Cook Inlet Fishery[dropcap]E[/dropcap]very year around Memorial Day weekend, The Cook Inlet experiences some of the lowest tides of the season. During a weekend of good minus tides the Cook Inlet personal use fishery suddenly become the 'Mecca' for clam diggers. There is not a required permit for this area but you do however, need a sport fishing license before taking part in the clamming frenzy.
When I moved to Alaska as a child, clamming was one of the first things we were taught how to do by a family friend. I will never forget getting up early to catch the tide on its way out, running around looking for dimples in the sand, and getting muddier that my mother had ever anticipated! I think that is why I still love it. We have always made clamming a no pressure family affair. Harvesting, cleaning and cooking together makes it that much sweeter!I would highly recommend checking the Fish and Game regulations of your desired fishery the day you plan to harvest any species in Alaska but, here are the limits as they stand today: Cook Inlet Personal Use Fishery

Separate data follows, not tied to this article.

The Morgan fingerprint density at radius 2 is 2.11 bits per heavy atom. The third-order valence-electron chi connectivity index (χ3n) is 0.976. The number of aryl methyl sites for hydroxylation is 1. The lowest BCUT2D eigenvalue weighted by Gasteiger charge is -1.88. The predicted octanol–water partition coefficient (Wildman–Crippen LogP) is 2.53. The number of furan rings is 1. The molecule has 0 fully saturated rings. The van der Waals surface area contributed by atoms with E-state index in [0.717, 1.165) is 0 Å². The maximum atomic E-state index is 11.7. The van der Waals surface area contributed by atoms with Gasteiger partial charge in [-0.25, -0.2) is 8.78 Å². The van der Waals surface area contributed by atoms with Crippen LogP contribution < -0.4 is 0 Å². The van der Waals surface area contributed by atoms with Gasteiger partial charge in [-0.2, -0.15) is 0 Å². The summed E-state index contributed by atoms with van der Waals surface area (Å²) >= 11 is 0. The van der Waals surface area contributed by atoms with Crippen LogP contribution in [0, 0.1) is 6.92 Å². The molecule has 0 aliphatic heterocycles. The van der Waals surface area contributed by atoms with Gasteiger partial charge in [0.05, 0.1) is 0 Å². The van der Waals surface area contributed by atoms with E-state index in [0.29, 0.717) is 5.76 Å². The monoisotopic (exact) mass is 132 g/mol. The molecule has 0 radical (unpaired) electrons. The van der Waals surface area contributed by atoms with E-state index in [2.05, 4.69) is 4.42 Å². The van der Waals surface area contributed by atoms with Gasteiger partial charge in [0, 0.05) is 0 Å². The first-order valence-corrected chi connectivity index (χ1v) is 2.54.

- Littlenecks and Butters: 80 per day, 80 in possession. Littleneck clams must be 1 ½ inch or wider; butter clams must be 2 ½ inches or wider.
- Pacific Razor Clams: 60 per day and 120 in possession with no size limit. You are required to retain all dug clams.
After you plan your tides you will need to make a gear list. There are many theories on the perfect clam shovel, just buy one, there is merit in both a clam shovel or a "ClamGun". This is mostly a matter of personal preference. The "gun" if for when you see a dimple you place it right over top of that spot and shimmy the cylinder deep into the sand and pull out a core. In theory the clam should be in the cored sand. The clam shovel is often a short shovel with a narrow blade and a rounded tip. With the shovel you find the dimpled sand and you put the tip just off of one side and shovel up the sand to find the clam. After a few tried you should have either way down pat![/caption]